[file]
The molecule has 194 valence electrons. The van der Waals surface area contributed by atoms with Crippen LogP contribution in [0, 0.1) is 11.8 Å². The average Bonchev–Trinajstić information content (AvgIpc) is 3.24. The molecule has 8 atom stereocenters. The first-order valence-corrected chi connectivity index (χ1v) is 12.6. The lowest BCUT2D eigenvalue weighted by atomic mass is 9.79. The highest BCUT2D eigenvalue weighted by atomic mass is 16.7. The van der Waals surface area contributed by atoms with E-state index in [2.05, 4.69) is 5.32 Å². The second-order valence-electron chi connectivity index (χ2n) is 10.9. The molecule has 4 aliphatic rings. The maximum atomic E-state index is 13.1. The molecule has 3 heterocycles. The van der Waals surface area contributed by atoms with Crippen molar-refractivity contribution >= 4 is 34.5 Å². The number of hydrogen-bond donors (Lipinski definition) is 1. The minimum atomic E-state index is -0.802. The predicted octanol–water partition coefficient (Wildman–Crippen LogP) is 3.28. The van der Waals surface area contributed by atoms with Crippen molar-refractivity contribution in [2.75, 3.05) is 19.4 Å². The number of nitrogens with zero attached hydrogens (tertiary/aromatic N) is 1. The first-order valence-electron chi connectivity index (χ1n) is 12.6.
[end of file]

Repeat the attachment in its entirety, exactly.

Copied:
The molecule has 194 valence electrons. The van der Waals surface area contributed by atoms with Crippen LogP contribution in [0, 0.1) is 11.8 Å². The average Bonchev–Trinajstić information content (AvgIpc) is 3.24. The molecule has 8 atom stereocenters. The first-order valence-corrected chi connectivity index (χ1v) is 12.6. The lowest BCUT2D eigenvalue weighted by atomic mass is 9.79. The highest BCUT2D eigenvalue weighted by atomic mass is 16.7. The van der Waals surface area contributed by atoms with E-state index in [2.05, 4.69) is 5.32 Å². The second-order valence-electron chi connectivity index (χ2n) is 10.9. The molecule has 4 aliphatic rings. The maximum atomic E-state index is 13.1. The molecule has 3 heterocycles. The van der Waals surface area contributed by atoms with Crippen molar-refractivity contribution >= 4 is 34.5 Å². The number of hydrogen-bond donors (Lipinski definition) is 1. The minimum atomic E-state index is -0.802. The predicted octanol–water partition coefficient (Wildman–Crippen LogP) is 3.28. The van der Waals surface area contributed by atoms with Crippen molar-refractivity contribution in [2.75, 3.05) is 19.4 Å². The number of nitrogens with zero attached hydrogens (tertiary/aromatic N) is 1. The first-order valence-electron chi connectivity index (χ1n) is 12.6.